"ambition in motion"

Wed 1 April 2020
Have you ever been in that unique situation? You know the one to which I am referring! You have made a secret decision to go back and further your education, even with your crazy schedule, never thinking you would get accepted! That day comes and you open your email to the words… “Congratulations on your Acceptance into Graduate School!” It is at that moment you wish to have a mentor. Someone who can encourage you, take you under their wing and help you learn new skills.

Mentors can help mentees in several different ways. First off, they can reach out and connect with them because they were on that same path only earlier (furthering their education). They may be in their classes at school and encourage them in a subject in which they are struggling. Secondly, they can reach out and connect with them on LinkedIn; helping them build and/or strengthen their resume and helping them build their network by introducing them to other professionals in the network or tagging them in various posts/events to bring the spotlight on the mentee. 

A major advantage to having a mentor is by helping the mentee in preparing for job interviews by giving mock interviews, helping them nail that interview, improving their interviewing skills, gaining confidence, and giving tips which might mean the difference between a job offer or not.  Mentors can also give emotional as well as professional support.  Many times, even with the best education, grades, and training, professional job offers are difficult to obtain.   For an individual to excel in graduate school and still not be able to acquire that coveted position can be devastating.  Too many “we have decided to move in a different direction…” type letters can cause the newly graduate student or current “almost graduated graduate student,” to rethink their career path and all those student loans.  Mentors have been there, done that, and many times have answers for those questions that are extremely difficult to answer.  

Lastly, a mentor can be a friend.  Someone to answer the tough questions, “am I in the right field,” “am I not dressing appropriately,” “am I too eager,”  all good questions, real feelings, and many times, only a friend can help give that necessary answer.  Mentorship is an important part of today’s professional and academic community – it takes time, commitment and a giving of oneself, but in the end, it is well worth the investment.

Always remember “What it is like on the other side of the desk.”
Wed 15 April 2020
People are an organization's greatest asset. Organizations strive to obtain top-performers and maintain quality performance. Organization mentorship is a critical aspect of recruiting top-performances and maintaining quality performance. A mentor can help an employee ascend great heights in their career and can be a conduit in networking channels. Networking is imperative for access to business opportunities. The best way to ensure you are in the best position in your career and gain opportunities for the future is to have a mentor.

I have several mentors, professionally and personally. Throughout the years, they have assisted me in navigating organizational obstacles, served as advisors for hard decisions, served as a sounding board for venting, and given me access to opportunities. A good mentor empowers mentees to make the best out of their situation, whether it is deciding to apply to another job or finding the best way to approach a workplace situation. The mentorship I have received over the years has been invaluable to me and I don't think I would be where I am today without my mentors' investment in my professional life.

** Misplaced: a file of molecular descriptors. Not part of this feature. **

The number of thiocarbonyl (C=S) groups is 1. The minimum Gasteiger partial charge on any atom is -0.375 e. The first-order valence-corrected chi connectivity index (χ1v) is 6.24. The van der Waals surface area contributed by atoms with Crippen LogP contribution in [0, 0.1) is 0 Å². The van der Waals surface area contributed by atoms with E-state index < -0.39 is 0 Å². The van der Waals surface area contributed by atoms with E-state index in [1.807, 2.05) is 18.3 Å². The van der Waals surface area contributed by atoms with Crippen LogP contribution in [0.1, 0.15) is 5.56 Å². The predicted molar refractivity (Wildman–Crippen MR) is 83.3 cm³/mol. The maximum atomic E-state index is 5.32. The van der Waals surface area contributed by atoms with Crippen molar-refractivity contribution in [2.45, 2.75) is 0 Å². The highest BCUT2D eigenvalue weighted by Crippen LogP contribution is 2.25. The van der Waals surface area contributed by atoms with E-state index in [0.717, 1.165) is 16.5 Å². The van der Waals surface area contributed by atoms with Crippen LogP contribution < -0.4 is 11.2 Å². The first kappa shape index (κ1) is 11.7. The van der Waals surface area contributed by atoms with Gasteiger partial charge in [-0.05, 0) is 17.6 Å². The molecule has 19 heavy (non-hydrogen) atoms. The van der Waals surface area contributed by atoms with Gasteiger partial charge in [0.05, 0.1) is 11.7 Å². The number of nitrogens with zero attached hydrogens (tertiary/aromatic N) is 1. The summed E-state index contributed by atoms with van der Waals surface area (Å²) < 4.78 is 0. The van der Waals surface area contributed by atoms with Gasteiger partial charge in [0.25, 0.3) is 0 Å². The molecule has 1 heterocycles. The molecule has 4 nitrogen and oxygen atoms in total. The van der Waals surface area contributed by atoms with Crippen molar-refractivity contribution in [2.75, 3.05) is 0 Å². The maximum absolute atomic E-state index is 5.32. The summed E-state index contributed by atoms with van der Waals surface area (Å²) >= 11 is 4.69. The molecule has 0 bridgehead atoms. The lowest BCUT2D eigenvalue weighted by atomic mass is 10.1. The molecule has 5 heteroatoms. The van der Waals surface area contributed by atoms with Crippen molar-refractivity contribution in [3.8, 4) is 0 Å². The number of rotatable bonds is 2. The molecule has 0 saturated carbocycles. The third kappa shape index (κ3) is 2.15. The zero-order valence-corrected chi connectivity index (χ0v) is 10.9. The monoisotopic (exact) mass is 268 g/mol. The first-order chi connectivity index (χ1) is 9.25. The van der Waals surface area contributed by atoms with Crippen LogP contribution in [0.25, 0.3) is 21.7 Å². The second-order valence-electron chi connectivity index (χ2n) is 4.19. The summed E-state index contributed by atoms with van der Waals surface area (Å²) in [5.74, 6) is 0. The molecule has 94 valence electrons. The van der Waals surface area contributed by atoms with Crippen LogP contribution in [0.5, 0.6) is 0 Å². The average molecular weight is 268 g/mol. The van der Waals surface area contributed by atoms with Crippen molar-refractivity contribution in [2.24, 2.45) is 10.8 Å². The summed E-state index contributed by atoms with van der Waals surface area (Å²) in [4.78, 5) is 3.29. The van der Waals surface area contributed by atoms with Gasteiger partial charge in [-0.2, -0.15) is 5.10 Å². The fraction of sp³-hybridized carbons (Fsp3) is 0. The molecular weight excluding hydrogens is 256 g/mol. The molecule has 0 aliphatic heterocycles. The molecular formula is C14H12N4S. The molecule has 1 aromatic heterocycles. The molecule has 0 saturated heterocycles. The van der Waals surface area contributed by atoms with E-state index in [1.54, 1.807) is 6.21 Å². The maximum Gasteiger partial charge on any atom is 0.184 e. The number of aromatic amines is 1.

Finding Your Place
Finding your place in a new organization or even an old workplace can be difficult. A mentor can assist you in navigating your way through organizational culture, office politics, and self-evaluation. Organizational culture plays a huge role in the way employees are viewed and valued. Mentors can help employees realize characteristics that are needed to adapt to the organizational culture. Mentors can also assist with self-reflection. Self-reflection can help employees self-regulate and understand other's behavior as well. Employee understanding of behavior can assist in finding their place within the organization. 

I have been in the Army for 17 years and I think I have been pretty successful in finding my place. The Army has a very distinct culture. I relied on my mentors to provide me feedback on how to fit in and adapt to the environment. If I didn't have mentors to lead me along the way, I probably would not have gotten far in my career.

Excelling to Great Heights
Most people want to be successful in the workplace. Excelling to great heights in your career is not only satisfying but helps the organization overall performance. Mentors can be the stairway to achieving great heights. Good mentors have value in their experience and past decisions. Mentees can glean from the guidance mentors provide and use that information to excel professionally and personally. 

I have achieved some great feats. I transitioned from being an enlisted soldier to a commissioned officer (warrant officer). I have completed a myriad of military training and I am currently pursuing my doctorate in business administration. These accomplishments would not have been possible without the input and guidance of my mentors. The valuable insight and experience are what have allowed me to make sound decisions and work through obstacles. 

Network Circles 
Networking is one of the most important things that a professional can do. People rely on relationships to excel in professional and personal aspects. Networking provides employees opportunities to excel in ways that they wouldn't otherwise have a chance to. Mentors can be conduits in different networking circles to facilitate those opportunities. The more networking circles an individual has the better for the chances for the opportunities. 

My mentors have introduced me to a variety of networking circles. These networking circles are not just important now, but for future use as well. As I progress and transition to another career, they serve as stepping stones. Nourishing the network circles is as important as having access to them. If you are fortunate to have access to network circles, make sure you foster the relationships.

Workplace Blueprint Template